By Judith Elaine Halek
Photos and Article Copyright @ 2000 Judith Elaine Halek
On February 12, 2000, Judith Elaine Halek, Director of Birth Balance and producer for a NYC cable program on underwater births, through the assistance of Japanese interpreter midwife, Yoshiko Niino, interviewed, Setsuko Yamada, a midwife of 20 years. Yamada, a calm, confident businesswoman is busier than ever despite Japan’s new plunging birthrates. Not only does she run “The Aqua Birth House,” located in the narrow back streets of Tokyo’s Setagaya Ward, she is also the owner of a coffee shop in trendy Aoyama district. Yamada comments “The cafe is a welcome change of atmosphere from my job as a midwife which can become very tense.”
Her philosophy reflected through her two books she co-edited and wrote with a medical doctor on pregnancy and birth reflect a more ‘active birth’ approach. One is written in a comic book fashion with mostly illustrations making it easier for younger mothers to read. The other book has some illustrations but is mostly text covering topics on ‘initial pregnancy and birth.’
Midwifery work in Japan has a long history. The midwife has been included in social welfare work. “Many people use to have their babies at home because they felt pregnancy was natural and they can take care of themselves quite well. But nowadays the society has changed and so do the women. The women who choose a birth center are very educated and they want to eliminate drugs or medical intervention as much as possible,” Yamada comments.
Yamada’s practiced as a registered midwife in Japan first in a hospital, then as a teacher in a nursing school and continued until she got sick and decided to become an independent midwife.
Why Yamada became a midwife was not from a deep concept. When she had worked with the ‘American system of childbirth’ in the hospital where many of the women had anesthesia she realized, if she was pregnant, she wouldn’t want to have a baby that way. Along with those feelings and her belief about ‘childbirth naturally’ she became more interested in assisting the birth from the beginnings of life.
Almost 2 years as an intern at another birth center, after consulting with her CPA, Yamada decided to set up her own practice in 1995 under the original name, “The Birth House.” In late 1998, Yamada bought property, moved to a roomier location, opened “The Aquatic Birth House” and resides there as well with her husband.
Since 1995 Yamada has attended almost 400 births including the home births and half of these were waterbirths.
She believes the fact that one is 37 doesn’t mean anything if they are healthy and haven’t had any serious illnesses. “These women can birth naturally,” Yamada comments. Three of Yamada’s clients gave birth naturally after having a C-section at a hospital the previous time. “There were no problems,” she added.
There are no doctors or nurses, epidurals, episiotomies, or separate rooms for the newborns at her Aqua Birth House. Instead one is greeted with a waterfall, African carvings of a mother and her child, fresh flowers and a table of birth icons. There are sensitive and beautiful photos of natural birth throughout the House and slippers for everyone provided at the front door.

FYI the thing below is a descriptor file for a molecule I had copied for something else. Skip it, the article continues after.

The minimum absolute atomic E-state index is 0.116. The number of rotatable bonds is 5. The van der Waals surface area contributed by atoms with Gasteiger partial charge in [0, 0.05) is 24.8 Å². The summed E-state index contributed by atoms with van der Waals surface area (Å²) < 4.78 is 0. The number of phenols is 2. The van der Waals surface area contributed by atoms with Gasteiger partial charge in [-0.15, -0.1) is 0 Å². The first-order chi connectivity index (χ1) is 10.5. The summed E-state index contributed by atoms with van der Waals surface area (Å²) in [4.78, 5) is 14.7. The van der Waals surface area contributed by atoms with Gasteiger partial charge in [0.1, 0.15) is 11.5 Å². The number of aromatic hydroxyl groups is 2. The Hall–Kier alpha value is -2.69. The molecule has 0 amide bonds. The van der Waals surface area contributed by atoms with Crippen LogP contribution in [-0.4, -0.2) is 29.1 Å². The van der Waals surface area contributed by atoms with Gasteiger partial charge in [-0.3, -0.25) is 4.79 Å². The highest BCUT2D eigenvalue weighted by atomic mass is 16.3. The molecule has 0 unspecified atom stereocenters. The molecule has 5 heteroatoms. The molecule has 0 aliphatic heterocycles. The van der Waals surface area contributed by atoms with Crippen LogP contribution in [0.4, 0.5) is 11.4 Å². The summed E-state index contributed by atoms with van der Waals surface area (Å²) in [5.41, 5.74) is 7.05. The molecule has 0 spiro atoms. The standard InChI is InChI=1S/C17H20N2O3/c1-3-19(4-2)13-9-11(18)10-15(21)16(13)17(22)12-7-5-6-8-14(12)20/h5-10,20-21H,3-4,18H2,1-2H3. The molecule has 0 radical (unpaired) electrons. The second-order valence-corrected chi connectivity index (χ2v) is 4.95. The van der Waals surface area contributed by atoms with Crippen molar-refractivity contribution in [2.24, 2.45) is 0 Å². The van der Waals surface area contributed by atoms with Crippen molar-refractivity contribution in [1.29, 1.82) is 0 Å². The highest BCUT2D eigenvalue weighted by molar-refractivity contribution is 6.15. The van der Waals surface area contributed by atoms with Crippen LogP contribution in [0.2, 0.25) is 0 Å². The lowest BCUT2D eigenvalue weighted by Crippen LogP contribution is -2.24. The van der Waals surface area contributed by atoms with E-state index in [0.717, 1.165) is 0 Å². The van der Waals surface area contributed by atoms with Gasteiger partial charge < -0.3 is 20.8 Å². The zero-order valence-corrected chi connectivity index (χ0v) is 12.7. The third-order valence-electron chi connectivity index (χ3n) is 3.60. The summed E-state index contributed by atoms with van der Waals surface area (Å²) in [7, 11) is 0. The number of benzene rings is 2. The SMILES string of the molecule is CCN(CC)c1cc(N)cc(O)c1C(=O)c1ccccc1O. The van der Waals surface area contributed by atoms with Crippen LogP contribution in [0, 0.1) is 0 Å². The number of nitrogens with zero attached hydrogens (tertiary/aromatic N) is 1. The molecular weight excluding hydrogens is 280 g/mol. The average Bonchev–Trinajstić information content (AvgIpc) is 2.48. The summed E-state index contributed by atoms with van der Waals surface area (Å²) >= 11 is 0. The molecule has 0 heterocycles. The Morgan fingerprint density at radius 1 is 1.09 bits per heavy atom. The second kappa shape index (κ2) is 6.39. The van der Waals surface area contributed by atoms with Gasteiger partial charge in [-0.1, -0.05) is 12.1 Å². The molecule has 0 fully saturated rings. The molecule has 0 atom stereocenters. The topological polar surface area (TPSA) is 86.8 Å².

The labor and birth area, downstairs, contains an aqua blue oval tub, covered with a sterile plastic cover, weighted down by sterling sliver dolphin, moon and starburst clips, keeping the tub clean and available to use at any time. The tub is next to a cluttered desk, a bed that rotates up and down, colorful bean bags to sit or lean on, a short low birth chair, a geriatric stool to lean over with a hidden foam pad which Yamada quickly retrieves from under the bed. With a press of a button a heat a toilet is seated. With a press of a few more buttons a genital area is washed and dried automatically. Ah, the wonders of another country. Yamada believes in low light levels and keeps the overhead lights off and the decorative side wall lights on. Midwives utilize an underwater doppler stethoscope to check the babies heart tones. The house includes steep staircases, a modest kitchen, an additional room with a jacuzzi tub, areas for weighing, bathing and checking the jaundice levels of the babies.
There is an antiquated ultrasound machine available if Yamada needs to check the position of the baby. She rarely uses this machine and never charges extra if she does. (Tell that to an American hospital!)
Yamada proudly displays how the ‘regular bed’ not ‘delivery bed’ in the room with the tub has a vibrating massage feature as well as the head reset and the end of the bed rotate up and down. Between the bean chairs, birthing stool, kneeling on the floor, “many positions for the mother,” becomes one of Yamada’s trademark
During the summer, an option in the House for women who want to labor longer in a pool, is the smaller jacuzzi tub in an adjoining room. As a result of longer periods of time in this pool, some women and babies are content to birth here instead of the main tub. During the winter, this room is not available because it doesn’t have the appropriate heating. Yamada’s plans for next year to redesign and install a heater in the space will make this room available year round.